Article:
Platinum mines warn they can't serve suppliers


Anglo American Platinum and Lonmin have sent force majeure notices to some suppliers of goods and services to its strike-affected operations.

SABC news reported that Lonmin had also issued force majeure notices to 13 of its suppliers. (Reuters)

Anglo American Platinum and Lonmin said on Wednesday they can no longer deliver to certain suppliers, and have sent out force majeure notices.

"I can confirm that we have sent force majeure notices to certain suppliers of goods and services," Anglo American Platinum spokesperson Mpumi Sithole said.

A force majeure notice is used to exempt parties from their contractual obligations, usually due to causes that could not be anticipated or were beyond their control.

Sithole said some of the company's suppliers were able to continue providing goods and services as normal. No force majeure notices had been issued to customers, she said.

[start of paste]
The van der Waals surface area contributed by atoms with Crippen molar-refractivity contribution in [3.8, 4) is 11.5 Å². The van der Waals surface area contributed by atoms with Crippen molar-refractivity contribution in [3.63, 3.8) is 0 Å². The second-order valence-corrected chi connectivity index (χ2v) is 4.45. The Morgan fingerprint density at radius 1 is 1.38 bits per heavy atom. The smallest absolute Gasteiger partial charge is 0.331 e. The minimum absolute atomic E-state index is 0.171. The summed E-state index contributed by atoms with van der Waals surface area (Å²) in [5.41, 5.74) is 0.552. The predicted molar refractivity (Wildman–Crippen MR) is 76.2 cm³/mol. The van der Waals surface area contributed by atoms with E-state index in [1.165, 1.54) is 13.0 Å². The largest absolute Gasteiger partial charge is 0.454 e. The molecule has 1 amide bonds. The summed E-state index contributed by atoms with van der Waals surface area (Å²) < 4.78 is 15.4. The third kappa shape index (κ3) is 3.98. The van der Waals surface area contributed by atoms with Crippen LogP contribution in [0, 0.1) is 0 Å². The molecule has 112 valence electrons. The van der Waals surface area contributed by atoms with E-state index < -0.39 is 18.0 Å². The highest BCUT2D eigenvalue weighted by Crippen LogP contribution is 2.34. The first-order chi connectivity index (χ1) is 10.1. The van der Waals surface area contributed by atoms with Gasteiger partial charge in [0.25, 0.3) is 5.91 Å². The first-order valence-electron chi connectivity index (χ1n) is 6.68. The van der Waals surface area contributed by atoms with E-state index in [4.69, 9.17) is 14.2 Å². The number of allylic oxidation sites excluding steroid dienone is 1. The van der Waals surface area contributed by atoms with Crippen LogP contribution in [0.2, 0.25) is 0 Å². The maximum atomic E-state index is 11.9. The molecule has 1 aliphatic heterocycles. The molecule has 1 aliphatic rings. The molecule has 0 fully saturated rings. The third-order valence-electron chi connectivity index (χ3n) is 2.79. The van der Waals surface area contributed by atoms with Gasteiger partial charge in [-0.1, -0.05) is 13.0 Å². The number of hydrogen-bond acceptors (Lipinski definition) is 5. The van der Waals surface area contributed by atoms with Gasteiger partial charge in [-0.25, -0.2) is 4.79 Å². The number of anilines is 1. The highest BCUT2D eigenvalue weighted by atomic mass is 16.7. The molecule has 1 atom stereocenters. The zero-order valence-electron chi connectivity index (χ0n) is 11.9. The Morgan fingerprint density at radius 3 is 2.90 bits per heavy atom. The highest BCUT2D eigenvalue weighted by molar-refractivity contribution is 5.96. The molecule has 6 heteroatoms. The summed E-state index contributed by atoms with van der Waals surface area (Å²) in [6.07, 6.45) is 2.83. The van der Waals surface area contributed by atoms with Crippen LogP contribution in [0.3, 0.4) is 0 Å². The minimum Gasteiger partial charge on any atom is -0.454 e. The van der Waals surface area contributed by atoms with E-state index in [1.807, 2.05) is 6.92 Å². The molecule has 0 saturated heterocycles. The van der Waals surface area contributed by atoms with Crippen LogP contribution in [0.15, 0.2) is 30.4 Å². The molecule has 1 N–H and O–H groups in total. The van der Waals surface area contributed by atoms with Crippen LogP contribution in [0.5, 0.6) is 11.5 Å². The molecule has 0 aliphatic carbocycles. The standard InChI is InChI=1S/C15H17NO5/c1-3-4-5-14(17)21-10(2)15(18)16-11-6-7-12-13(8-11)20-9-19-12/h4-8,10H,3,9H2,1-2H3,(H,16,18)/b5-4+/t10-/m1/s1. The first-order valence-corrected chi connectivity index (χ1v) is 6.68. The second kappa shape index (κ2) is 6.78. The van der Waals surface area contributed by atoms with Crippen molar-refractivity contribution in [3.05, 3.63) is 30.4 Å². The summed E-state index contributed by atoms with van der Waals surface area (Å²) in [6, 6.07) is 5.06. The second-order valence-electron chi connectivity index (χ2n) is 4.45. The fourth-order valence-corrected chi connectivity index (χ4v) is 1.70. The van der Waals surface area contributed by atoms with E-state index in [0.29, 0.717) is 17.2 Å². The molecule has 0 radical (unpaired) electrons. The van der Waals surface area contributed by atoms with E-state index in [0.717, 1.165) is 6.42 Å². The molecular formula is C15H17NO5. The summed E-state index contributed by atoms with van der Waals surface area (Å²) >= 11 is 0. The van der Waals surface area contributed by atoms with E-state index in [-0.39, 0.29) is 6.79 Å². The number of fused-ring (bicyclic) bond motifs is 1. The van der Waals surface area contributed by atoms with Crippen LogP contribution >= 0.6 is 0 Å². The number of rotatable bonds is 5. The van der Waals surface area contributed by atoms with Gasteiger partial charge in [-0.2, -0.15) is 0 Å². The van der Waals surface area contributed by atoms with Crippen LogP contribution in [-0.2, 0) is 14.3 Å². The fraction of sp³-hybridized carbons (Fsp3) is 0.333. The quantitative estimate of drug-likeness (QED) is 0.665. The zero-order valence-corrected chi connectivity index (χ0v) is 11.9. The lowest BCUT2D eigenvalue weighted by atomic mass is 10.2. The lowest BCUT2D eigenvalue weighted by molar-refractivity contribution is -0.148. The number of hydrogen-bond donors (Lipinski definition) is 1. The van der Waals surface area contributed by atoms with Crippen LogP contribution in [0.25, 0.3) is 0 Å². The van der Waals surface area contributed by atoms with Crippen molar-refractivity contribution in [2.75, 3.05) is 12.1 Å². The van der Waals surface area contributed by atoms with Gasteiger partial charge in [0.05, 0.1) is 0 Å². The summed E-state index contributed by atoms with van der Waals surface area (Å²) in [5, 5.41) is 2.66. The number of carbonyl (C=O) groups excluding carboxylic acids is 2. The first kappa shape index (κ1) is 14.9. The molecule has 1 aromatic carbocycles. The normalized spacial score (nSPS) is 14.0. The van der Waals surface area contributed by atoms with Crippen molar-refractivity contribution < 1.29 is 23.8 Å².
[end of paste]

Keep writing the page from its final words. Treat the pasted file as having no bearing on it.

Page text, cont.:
SABC news reported on Wednesday afternoon that Lonmin had also issued force majeure notices to 13 of its suppliers.

"Most of the suppliers are really feeling the impact of the strike because they can't supply the mine with any commodities at this stage because we are not creating orders due to the fact we are not mining anything," Lonmin commodity manager Mpho Mochekela was quoted as saying.

"Also the suppliers that are rendering services to our premises, them as well, we can't really continue business as usual with them because of non-activity ... within our operations."

Members of the Association of Mineworkers and Construction Union (Amcu) at Impala Platinum, Anglo American Platinum, and Lonmin downed tools on January 23 to push for a basic monthly salary of R12 500. They rejected a wage offer of up to 9%.

The companies, in turn, rejected Amcu's revised demand that the R12 500 could be achieved over four years, saying it was unaffordable. – Sapa

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